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Epic Taps Ambient Intelligence to Streamline Clinical Documentation

A new Epic EHR integration uses ambient intelligence to draft clinical documentation based on patient-provider conversations in a matter of seconds.

EHR documentation requirements have led to clinician burnout, with the average clinician spending over 16 minutes per patient encounter using the EHR. However, advancements in ambient intelligence are transforming clinical documentation, according to Garrett Adams, product lead for the ambulatory research and development division at EHR vendor Epic.

Ambient intelligence refers to physical spaces that are sensitive and responsive to the presence of humans, according to an article published by the National Center for Biotechnology Information (NCBI).

The technology uses sensors and processors embedded into everyday objects to collect data and utilizes machine learning algorithms for data analytics. For instance, Google Assistant and Amazon Alexa—devices that automatically respond to a person's voice—use ambient intelligence.

In the context of the EHR, ambient intelligence can draft clinician documentation based on patient-provider conversations.

Earlier this year, Epic announced an ambient clinical documentation integration in partnership with Nuance Communications, a Microsoft company.

The integration of the Nuance Dragon Ambient eXperience Copilot (DAX Copilot) allows providers to record in-office and telehealth patient visits with patient consent directly in Epic's mobile application.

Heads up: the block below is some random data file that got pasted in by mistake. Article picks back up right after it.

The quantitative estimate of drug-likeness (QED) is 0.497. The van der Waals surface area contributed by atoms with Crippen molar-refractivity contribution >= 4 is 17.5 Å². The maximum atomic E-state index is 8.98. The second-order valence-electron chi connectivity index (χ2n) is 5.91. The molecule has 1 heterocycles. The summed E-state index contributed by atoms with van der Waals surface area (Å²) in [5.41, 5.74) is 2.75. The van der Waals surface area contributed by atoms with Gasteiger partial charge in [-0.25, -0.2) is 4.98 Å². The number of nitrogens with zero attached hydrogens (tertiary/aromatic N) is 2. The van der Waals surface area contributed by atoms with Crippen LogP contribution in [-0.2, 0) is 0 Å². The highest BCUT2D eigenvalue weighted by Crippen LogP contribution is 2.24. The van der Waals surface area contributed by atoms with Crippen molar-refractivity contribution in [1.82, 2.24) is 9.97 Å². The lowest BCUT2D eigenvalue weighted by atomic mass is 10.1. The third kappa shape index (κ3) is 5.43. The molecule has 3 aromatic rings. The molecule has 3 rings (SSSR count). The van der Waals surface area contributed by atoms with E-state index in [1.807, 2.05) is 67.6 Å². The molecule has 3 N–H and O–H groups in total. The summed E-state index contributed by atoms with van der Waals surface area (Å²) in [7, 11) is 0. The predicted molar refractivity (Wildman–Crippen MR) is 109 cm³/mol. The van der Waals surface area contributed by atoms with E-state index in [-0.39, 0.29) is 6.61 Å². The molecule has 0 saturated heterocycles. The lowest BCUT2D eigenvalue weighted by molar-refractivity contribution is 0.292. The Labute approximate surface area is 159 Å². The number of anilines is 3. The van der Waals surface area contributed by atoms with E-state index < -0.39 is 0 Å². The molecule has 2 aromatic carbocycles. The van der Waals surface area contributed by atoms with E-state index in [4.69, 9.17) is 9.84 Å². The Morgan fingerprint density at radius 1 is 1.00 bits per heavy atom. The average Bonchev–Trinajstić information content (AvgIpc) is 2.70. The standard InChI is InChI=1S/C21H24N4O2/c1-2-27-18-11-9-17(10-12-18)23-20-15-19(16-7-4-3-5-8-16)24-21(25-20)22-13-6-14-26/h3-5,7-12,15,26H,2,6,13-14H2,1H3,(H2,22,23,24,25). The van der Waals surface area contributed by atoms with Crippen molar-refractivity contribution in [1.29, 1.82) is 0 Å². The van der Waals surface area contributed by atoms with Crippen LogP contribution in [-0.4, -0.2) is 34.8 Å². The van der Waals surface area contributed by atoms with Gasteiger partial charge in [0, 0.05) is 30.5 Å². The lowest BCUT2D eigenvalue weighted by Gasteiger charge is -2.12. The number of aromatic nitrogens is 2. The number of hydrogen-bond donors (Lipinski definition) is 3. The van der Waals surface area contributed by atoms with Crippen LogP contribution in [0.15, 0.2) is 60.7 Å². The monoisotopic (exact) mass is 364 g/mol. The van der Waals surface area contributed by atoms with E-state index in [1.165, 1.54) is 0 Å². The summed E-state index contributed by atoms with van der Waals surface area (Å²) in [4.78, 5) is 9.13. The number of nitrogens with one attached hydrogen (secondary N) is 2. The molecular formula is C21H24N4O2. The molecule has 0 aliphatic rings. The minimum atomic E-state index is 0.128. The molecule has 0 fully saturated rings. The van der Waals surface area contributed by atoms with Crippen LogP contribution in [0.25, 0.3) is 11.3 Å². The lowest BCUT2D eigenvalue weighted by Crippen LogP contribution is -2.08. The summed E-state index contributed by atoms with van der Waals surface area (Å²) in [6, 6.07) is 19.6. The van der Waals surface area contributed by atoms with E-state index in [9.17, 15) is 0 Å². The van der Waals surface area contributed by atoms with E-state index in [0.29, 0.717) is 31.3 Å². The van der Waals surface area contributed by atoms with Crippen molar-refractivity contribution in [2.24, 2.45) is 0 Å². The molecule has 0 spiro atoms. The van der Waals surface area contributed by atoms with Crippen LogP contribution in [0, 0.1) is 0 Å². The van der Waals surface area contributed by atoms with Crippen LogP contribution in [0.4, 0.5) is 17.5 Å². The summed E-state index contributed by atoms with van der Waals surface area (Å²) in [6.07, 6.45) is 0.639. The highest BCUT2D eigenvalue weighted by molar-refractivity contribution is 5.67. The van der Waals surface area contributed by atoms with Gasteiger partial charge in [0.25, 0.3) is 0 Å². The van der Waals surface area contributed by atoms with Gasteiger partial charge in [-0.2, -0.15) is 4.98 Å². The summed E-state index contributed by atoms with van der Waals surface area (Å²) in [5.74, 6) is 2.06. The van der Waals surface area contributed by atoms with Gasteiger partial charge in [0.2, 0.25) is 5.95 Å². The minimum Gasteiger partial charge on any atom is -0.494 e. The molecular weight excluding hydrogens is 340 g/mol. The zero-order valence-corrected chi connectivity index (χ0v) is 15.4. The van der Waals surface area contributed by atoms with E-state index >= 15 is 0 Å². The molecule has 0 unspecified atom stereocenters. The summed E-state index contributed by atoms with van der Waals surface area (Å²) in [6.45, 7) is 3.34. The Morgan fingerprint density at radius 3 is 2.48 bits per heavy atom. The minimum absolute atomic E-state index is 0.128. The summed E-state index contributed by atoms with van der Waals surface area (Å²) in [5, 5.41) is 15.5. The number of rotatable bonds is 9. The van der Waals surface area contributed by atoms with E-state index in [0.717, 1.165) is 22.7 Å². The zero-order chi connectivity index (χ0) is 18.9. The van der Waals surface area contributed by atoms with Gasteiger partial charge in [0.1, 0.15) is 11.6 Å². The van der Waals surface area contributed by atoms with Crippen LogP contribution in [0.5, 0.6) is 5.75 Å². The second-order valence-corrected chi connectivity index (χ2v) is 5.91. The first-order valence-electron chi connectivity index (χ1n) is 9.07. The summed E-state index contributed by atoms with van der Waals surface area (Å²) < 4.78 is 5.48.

Then, the technology produces a draft note within seconds for physician review. Physicians must sign off on the note and make any edits as needed before the system locks documentation into a patient's chart.

Adams, who is also a member of Epic's cognitive computing platform team, noted that ambient intelligence has benefits for clinicians and patients alike.

He explained that traditionally, there are three entities in the room during a patient encounter: the provider, the patient, and the computer where the provider is completing documentation. 

However, with ambient clinical intelligence, the computer takes a back seat during patient encounters.  

"In a scenario where you have ambient, providers can place their phone down on the table or in their pocket, hit record, and just focus on the conversation with the patient," Adams told EHRIntelligence in an interview.

In addition to an improved patient experience through more eye contact with their provider, ambient documentation has carry-over benefits for clinicians even after a visit is over, Adams said.

Often, clinicians must complete EHR work after hours, also known as "pajama time." In a recent nationwide survey, physicians reported spending an average of 15 hours per week working outside of their scheduled hours.

"Clinicians have a responsibility to complete documentation and close the visit at a certain point," he explained. "In a packed schedule, that work gets pushed later if they're not able to do it in the room with the patient."